22 October 2018

Why Learning an Instrument Sucks

I played the alto saxophone almost everyday for eight years. I won awards in solo & ensemble performances and appeared in a high school band that won numerous accolades, but was I any good? Probably not. I've been trying to play guitar for almost 4 additional years and my playing more closely resembles an electrical attack from a super-villain than a pleasurable vibration. Relateable? Here's why learning an instrument sucks.

So you decided to pick up the guitar as a hobby or an aphrodisiac, and you learn the D, A, and  G chords. You can play simple songs and maybe sing-a-long. Feelin' good, right? This is where the learning curve becomes unrelentingly brutal, unless you practice every single day. This is where I am and many of you are. I like the idea of playing an instrument. It's satisfying to improve upon, relaxing (sometimes), and fun. Nothing quite feels like mastering a bit you struggled oh so long to comprehend. But its also highly frustrating, confusing, and toilsome. There is no concrete rewards for practicing outside of the direct results you yield and there is no immediate reinforcement for success. You set your own goals and are responsible for your own success. Assuming you have adult tasks you need to perform, it becomes so easy to glance at your instrument and say "maybe this weekend I'll be able to play." You may be right, or the truth may be that you are putting off practice because you have a fear that you are wasting your time. As it turns out, you just may be, but your level of commitment is entirely in your own hands; and that is completely okay. I'm not saying that everyone is capable of musical prowess, because that's simply not realistic. What I am saying is that dedicating a little more time each week to your craft will keep you from stalling your talent. One difference many may fail to make is you not only have to practice, but you must practice correctly and effectively. Use a metronome, standard posture, etc.

Another reason learning an instrument sucks, it is not kind to beginners. At all. Learning theory is often tedious or confusing to a point where giving up seems like the only option other than throwing your laptop. No matter the instrument, mastering an understanding not only of the instrument but of theory is essential to taking your musicianship to the next level. You may have to read or watch a series of YouTube videos hosted by an older British gentleman, but you'll than yourself later. See a tutor if at all possible. There are many costly online resources that will benefit you to see if one is not available, but undertaking the role of student is beyond compare. Once you have begun to use the clef in a way that no longer requires your complete attention, you may begin to learn structure and reading music. This is key, no pun intended. Another important word of caution: Be realistic. This is what I struggle without a doubt the most. You won't be playing Van Halen's Eruption in two months, or ever. Learn to play Hot Cross Buns first, and see where that takes you. I've spent too many nights watching YouTube videos of lessons on Metallica's Kirk Hammett to know you won't get there without trudging through the bore of improving your skills. Life Pro Tip: In musical regards or any other facet of reality, NEVER compare yourself to others. To quote the great musician Yoda, "Fear is the path to the dark side…fear leads to anger…anger leads to hate…hate leads to suffering."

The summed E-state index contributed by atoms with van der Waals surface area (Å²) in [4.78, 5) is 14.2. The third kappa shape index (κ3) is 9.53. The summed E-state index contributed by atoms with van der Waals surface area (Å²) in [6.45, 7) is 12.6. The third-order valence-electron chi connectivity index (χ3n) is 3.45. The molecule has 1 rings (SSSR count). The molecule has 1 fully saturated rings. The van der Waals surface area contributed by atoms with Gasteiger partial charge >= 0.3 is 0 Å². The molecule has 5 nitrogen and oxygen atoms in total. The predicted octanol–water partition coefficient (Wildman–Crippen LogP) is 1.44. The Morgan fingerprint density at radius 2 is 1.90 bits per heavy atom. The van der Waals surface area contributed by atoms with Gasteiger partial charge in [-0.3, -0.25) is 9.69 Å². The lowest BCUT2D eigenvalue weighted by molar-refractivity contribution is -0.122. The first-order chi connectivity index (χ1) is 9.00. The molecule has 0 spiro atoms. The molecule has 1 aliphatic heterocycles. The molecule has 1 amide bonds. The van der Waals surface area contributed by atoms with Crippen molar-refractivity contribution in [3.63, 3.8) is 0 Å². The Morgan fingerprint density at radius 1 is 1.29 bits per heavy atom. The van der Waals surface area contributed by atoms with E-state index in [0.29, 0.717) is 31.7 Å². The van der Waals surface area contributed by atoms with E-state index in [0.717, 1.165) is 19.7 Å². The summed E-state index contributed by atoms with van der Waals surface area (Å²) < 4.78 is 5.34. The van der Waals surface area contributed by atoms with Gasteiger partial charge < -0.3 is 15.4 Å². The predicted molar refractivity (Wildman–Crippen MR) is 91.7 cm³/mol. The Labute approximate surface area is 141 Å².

Don't waste your time affecting your self-worth or downplaying your progress.

All in all, this post is not to be taken as sage advice from an accomplished musician but rather as sympathy and reason to why you may feel futile in the realm of musicianship. I am not a professional, nor am I even the best musician in my household. Remember, if you stay focused with set goals, you may just trick yourself into success. Be slow and be consistent. Or you can wave your arms long enough and hope for the best. What instruments do you play? Tell me in the comment section. Don't be discouraged and good luck!

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